EU spending shows fewer errors, but questions remain

5 October 2018

EU spending shows fewer errors, but questions remain

On 4th October the European Court of Auditors published its official annual report on EU expenditure. SP Euro-MP Dennis de Jong's reaction to this is relatively positive, but he continues to have criticisms, as he explains. “It's certainly good news that the proportion of spending errors has fallen from 3.1% to 2,4%, though just as was the case last year you probably need to add some 2% which the Court of Auditors has left out of the reckoning. Nevertheless, the trend is good. You might well ask yourself how well the paperwork reflects the reality of all the practical examples of fraud and corruption, and of the waste which regularly emerges via the media. And finally, as the report shows, we would be better off putting an end to the so-called Juncker investment fund, which, as it turns out, clearly doesn't work.”

In the past the percentage of faults was the reason why the Court refused to approve the accounts. This year, as last year, they have done so, but accompanied in each case by a declaration that spending should be reduced. “Last year the Court of Auditors added a footnote to the effect that the real percentage should be some 2% higher, if you were to follow the letter of the law, but this year these data have been left out,” says De Jong. “Even so, we can talk in terms of a positive development, at least on paper. In practice investigative reporters have come across a lot of abuses. Corruption in Hungary, where for its own gain the government allows unnecessary projects to be funded, empty High Speed Trains in Spain and deserted docks and airports, all paid for in part with EU money. Investigations into fraud by the former director and a number of other managers are ongoing and will be for some time before the Agency can be funded correctly. In relation to the policy area Security and Justice, the Court has conducted no investigations whatsoever, despite steep increases in expenditure. All in all the rosy picture is based on random samples, and that's worrying.”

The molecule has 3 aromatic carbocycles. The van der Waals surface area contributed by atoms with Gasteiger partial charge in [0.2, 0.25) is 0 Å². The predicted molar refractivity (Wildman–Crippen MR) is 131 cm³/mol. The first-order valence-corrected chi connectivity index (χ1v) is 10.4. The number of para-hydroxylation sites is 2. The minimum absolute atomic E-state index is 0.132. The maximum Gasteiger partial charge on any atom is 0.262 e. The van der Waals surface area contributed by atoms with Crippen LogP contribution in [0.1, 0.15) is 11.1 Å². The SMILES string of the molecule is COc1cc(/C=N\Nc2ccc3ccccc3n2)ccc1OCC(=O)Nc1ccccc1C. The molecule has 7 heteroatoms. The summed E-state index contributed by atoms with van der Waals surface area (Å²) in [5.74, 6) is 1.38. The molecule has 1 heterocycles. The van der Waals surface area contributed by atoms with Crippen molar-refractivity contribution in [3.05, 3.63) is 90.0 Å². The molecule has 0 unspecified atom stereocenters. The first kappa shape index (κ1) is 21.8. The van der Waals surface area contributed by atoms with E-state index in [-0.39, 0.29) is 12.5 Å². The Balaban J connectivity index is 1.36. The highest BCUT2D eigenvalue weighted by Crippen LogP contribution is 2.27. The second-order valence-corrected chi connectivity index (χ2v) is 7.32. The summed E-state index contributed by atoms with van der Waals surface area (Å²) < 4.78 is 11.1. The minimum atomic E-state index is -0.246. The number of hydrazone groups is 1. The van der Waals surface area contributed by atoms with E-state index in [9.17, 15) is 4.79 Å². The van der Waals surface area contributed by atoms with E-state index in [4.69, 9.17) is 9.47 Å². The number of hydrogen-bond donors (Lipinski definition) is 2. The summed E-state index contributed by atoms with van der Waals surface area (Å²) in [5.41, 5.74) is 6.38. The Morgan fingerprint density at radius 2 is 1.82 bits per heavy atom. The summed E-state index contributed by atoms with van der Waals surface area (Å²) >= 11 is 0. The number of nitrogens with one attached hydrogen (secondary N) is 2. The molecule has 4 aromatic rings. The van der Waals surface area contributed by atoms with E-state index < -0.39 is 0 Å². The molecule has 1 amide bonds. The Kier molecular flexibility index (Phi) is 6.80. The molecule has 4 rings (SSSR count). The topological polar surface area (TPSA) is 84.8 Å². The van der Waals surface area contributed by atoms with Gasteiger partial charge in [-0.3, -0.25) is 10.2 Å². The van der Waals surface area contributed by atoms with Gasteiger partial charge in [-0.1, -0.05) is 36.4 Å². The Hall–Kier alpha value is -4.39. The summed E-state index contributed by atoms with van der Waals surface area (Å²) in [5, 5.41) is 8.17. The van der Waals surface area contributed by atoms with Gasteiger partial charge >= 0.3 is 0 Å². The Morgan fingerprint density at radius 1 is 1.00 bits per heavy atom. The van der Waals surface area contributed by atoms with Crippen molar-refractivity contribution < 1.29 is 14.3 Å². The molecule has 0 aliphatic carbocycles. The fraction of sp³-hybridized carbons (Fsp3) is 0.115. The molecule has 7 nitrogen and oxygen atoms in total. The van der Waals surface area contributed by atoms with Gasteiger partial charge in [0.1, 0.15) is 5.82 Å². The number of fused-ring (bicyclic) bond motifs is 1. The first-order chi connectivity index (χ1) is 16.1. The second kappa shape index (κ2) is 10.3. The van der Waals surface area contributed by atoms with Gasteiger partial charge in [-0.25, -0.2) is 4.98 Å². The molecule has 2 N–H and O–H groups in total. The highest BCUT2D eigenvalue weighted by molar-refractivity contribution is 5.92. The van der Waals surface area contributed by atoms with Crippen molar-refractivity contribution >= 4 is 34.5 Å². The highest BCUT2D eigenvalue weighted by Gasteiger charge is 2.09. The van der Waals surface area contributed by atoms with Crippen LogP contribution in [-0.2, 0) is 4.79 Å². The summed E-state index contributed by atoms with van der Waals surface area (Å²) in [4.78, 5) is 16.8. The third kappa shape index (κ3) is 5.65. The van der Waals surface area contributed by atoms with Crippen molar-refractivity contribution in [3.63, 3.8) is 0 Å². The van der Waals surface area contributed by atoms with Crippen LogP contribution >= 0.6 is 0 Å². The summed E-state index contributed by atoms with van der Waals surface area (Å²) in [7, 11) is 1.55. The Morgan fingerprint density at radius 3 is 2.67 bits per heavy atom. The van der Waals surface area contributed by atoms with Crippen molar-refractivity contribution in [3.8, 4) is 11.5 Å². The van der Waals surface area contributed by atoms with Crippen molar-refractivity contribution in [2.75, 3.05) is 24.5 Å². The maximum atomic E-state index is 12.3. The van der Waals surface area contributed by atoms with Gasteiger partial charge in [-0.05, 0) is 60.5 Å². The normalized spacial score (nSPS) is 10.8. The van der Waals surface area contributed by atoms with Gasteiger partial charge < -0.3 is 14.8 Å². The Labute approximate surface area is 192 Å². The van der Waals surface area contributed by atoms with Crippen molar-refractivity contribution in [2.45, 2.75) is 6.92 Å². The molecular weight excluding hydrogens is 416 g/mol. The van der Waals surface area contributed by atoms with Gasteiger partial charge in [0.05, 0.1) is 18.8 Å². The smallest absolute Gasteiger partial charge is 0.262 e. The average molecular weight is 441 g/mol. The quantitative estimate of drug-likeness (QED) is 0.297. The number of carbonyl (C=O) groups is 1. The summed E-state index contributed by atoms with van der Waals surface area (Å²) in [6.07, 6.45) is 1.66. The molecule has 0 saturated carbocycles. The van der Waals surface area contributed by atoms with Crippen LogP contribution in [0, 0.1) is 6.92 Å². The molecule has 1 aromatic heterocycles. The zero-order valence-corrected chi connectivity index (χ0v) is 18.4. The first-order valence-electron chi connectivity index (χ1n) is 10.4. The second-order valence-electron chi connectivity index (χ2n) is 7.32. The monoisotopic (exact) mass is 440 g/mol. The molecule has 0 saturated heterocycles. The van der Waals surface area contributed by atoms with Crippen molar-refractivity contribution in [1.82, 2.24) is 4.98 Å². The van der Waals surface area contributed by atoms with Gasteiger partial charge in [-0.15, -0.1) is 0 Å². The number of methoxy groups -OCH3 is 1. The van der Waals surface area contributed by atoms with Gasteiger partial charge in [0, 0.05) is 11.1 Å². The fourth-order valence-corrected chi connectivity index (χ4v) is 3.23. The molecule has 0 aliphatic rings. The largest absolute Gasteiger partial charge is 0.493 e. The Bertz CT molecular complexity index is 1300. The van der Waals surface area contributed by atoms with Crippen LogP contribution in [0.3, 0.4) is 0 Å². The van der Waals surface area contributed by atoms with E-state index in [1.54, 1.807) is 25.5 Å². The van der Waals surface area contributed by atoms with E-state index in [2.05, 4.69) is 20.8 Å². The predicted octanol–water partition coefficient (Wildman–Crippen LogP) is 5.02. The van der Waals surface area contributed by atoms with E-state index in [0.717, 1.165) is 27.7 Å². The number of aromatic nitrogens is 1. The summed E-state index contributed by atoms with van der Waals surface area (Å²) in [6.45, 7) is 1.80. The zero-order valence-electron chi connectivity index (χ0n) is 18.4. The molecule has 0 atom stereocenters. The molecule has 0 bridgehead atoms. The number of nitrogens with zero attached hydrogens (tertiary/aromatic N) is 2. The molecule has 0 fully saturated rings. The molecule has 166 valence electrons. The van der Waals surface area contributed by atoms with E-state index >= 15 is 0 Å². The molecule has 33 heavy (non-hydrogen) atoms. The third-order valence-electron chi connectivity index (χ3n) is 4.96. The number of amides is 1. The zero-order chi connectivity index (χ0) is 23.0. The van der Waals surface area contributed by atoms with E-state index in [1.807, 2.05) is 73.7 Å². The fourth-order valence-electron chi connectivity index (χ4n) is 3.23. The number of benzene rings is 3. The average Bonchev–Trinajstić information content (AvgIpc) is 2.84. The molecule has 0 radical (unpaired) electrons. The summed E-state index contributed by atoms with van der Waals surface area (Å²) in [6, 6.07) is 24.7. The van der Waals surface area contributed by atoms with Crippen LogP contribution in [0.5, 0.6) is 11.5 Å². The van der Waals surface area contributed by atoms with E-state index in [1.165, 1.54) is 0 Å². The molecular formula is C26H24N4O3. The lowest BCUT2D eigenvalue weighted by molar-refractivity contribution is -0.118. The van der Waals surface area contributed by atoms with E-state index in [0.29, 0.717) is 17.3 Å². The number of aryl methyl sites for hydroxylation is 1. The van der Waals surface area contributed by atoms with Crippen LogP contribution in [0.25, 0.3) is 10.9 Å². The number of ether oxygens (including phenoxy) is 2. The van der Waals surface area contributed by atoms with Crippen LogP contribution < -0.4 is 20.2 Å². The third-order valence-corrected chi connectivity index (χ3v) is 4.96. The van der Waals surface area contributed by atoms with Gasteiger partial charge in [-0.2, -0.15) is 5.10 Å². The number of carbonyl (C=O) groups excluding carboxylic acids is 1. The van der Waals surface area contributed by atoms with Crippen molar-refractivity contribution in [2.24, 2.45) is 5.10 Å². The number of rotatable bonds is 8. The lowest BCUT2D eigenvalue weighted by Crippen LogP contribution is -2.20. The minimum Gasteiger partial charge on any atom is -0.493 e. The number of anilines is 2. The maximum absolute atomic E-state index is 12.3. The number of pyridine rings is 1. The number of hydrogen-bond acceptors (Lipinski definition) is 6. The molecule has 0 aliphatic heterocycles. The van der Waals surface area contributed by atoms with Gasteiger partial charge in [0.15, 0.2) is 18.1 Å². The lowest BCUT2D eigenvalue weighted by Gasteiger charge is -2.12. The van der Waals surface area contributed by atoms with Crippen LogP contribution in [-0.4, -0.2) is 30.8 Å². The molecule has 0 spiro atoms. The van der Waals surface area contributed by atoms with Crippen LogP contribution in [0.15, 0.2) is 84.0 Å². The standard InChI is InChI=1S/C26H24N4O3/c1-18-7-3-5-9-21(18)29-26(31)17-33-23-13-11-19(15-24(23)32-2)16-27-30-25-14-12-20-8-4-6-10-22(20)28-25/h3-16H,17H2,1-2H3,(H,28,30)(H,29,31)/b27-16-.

The Court of Auditors is extremely concerned about the Juncker fund, which is controlled by the European Commission. “At the moment its seems that the plans aren't getting off the ground all that quickly,” De Jong notes. “Commitments have been made, but payments for actual enactment of the plans are lagging. This suggests that there's a shortfall between real needs in the member states on the one hand and the Juncker Fund on the other. For the member states, the fund is attractive principally because investments which come under it aren't counted in the budget deficit. But it doesn't work like that. So it would be better to go back to national investments and not count these in the budget deficit. Investments are aimed at benefits in the future and not at 'government consumption.'”

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